The Federal Counterfeiter

By Keith Weiner – Re-Blogged From Gold Eagle

Suppose you wanted to run an enterprise the right way (we know, we know, this is pretty far-out fiction, but bear with us). And, your enterprise has a $1 million dollar piece of equipment that wears out after 10 years. You must set aside $100,000 a year, so that you have $1 million at the end of 10 years when the equipment needs replacing. There’s a word, now archaic, to describe the account in which you set aside this money. From Wikipedia:

“A sinking fund is a fund established by an economic entity by setting aside revenue over a period of time to fund a future capital expense, or repayment of a long-term debt.”

Whether you borrowed the money to buy the equipment or whether you had equity capital to pay for it, the principle is the same. Unless your business is sinking, i.e. consuming its capital, you must replace your assets when they wear out. You must set aside a sinking fund.

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The Destructive Force Of Bank Credit

By Alasdair Macleod – Re-Blogged From GoldMoney

Commentators routinely confuse the deflationary effects of a contraction of bank credit with the inflationary effects of central bank policies designed to offset it. Central banks always ensure their stimulus is greater, so inflation, not deflation, is always the outcome.

In order to understand bank credit, we must enter the mind of a banker and understand how it is created, why it is expanded and why expansion is always followed by a sharp contraction.

But we have now moved on from a simplistic credit cycle model, given the global economy was already facing a tendency for bank credit to contract before the coronavirus drove supply chains into the greatest global payment crisis in history. The problem is now so large that to maintain both economic stability and price levels for financial assets the central banks, led by the Fed, will have to issue so much base currency that fiat currencies will become almost worthless.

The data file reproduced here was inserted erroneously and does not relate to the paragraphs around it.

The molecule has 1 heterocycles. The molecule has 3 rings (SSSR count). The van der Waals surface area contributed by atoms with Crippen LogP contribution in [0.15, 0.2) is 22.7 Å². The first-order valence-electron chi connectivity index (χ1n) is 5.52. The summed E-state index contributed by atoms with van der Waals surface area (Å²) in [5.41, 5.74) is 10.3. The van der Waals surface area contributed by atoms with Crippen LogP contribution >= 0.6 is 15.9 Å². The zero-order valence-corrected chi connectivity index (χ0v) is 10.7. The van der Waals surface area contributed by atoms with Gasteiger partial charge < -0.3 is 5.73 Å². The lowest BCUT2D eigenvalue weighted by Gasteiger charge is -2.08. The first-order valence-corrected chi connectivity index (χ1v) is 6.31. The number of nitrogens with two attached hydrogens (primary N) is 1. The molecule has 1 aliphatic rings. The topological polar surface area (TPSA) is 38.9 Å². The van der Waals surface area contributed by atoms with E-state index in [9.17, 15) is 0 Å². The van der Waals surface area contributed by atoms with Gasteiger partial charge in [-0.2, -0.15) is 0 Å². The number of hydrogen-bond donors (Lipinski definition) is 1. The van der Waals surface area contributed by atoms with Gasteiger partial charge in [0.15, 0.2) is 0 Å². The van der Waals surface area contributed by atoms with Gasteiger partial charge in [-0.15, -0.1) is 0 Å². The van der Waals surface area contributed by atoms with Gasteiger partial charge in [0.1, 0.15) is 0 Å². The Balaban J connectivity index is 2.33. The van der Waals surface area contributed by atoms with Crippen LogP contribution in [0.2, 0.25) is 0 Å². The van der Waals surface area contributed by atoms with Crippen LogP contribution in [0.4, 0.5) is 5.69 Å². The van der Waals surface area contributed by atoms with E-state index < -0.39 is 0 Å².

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A Tale Of Two Markets

Coronavirus And Credit…A Perfect Storm

This article posits that the spread of the coronavirus coincides with the downturn in the global credit cycle, with potentially catastrophic results. At the time of writing, analysts are still trying to get to grips with the virus’s economic impact and they commonly express the hope that after a month or two everything will return to normal. This seems too optimistic.

The credit crisis was already likely to be severe, given the combination of the end of a prolonged expansionary phase of the credit cycle and trade protectionism. These were the conditions that led to the Wall Street crash of 1929-32. Given similar credit cycle and trade dynamics today, the question to be resolved is how an overvaluation of bonds and equities coupled with escalating monetary inflation will play out.

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3 Upside And 1 Downside Risk For Gold

By Arkadiusz Sieroń – Re-Blogged From Gold Eagle

Our base scenario for 2020 is that it might be a worse year for gold than 2019 was. However, there are three major upside (and one downside) risks for the gold market, which could materialize in 2020. Today’s article will introduce you to these potential catalysts that could send gold prices higher (or significantly lower) in 2020.